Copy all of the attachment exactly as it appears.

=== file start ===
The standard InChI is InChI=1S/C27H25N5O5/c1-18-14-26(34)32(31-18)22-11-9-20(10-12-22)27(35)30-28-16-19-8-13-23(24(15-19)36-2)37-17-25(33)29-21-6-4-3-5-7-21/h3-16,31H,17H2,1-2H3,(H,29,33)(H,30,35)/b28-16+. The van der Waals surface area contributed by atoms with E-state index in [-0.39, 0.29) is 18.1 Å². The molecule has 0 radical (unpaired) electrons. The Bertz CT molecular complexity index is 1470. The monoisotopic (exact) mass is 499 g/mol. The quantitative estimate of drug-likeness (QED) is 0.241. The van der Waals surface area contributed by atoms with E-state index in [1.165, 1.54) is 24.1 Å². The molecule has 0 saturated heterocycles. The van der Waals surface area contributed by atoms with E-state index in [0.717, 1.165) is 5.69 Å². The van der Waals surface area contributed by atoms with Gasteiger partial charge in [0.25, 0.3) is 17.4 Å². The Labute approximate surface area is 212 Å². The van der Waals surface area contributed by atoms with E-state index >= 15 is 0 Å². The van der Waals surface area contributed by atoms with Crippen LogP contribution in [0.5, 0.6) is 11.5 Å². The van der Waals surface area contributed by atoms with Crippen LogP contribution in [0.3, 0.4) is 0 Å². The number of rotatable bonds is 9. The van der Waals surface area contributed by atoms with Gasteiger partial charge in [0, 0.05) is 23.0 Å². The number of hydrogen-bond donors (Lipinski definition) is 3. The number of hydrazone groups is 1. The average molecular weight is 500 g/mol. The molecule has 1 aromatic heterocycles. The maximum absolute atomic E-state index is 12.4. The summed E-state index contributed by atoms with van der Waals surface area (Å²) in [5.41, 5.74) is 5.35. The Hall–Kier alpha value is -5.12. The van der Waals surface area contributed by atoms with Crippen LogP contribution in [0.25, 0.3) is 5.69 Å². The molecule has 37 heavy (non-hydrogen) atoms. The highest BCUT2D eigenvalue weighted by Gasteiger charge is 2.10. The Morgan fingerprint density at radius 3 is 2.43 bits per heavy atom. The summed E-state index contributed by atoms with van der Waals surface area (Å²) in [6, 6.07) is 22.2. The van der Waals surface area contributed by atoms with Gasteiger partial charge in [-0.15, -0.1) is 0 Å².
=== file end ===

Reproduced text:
The standard InChI is InChI=1S/C27H25N5O5/c1-18-14-26(34)32(31-18)22-11-9-20(10-12-22)27(35)30-28-16-19-8-13-23(24(15-19)36-2)37-17-25(33)29-21-6-4-3-5-7-21/h3-16,31H,17H2,1-2H3,(H,29,33)(H,30,35)/b28-16+. The van der Waals surface area contributed by atoms with E-state index in [-0.39, 0.29) is 18.1 Å². The molecule has 0 radical (unpaired) electrons. The Bertz CT molecular complexity index is 1470. The monoisotopic (exact) mass is 499 g/mol. The quantitative estimate of drug-likeness (QED) is 0.241. The van der Waals surface area contributed by atoms with E-state index in [1.165, 1.54) is 24.1 Å². The molecule has 0 saturated heterocycles. The van der Waals surface area contributed by atoms with E-state index in [0.717, 1.165) is 5.69 Å². The van der Waals surface area contributed by atoms with Gasteiger partial charge in [0.25, 0.3) is 17.4 Å². The Labute approximate surface area is 212 Å². The van der Waals surface area contributed by atoms with E-state index >= 15 is 0 Å². The van der Waals surface area contributed by atoms with Crippen LogP contribution in [0.5, 0.6) is 11.5 Å². The van der Waals surface area contributed by atoms with Crippen LogP contribution in [0.3, 0.4) is 0 Å². The number of rotatable bonds is 9. The van der Waals surface area contributed by atoms with Gasteiger partial charge in [0, 0.05) is 23.0 Å². The number of hydrogen-bond donors (Lipinski definition) is 3. The number of hydrazone groups is 1. The average molecular weight is 500 g/mol. The molecule has 1 aromatic heterocycles. The maximum absolute atomic E-state index is 12.4. The summed E-state index contributed by atoms with van der Waals surface area (Å²) in [5.41, 5.74) is 5.35. The Hall–Kier alpha value is -5.12. The van der Waals surface area contributed by atoms with Crippen LogP contribution in [0.25, 0.3) is 5.69 Å². The molecule has 37 heavy (non-hydrogen) atoms. The highest BCUT2D eigenvalue weighted by Gasteiger charge is 2.10. The Morgan fingerprint density at radius 3 is 2.43 bits per heavy atom. The summed E-state index contributed by atoms with van der Waals surface area (Å²) in [6, 6.07) is 22.2. The van der Waals surface area contributed by atoms with Gasteiger partial charge in [-0.15, -0.1) is 0 Å².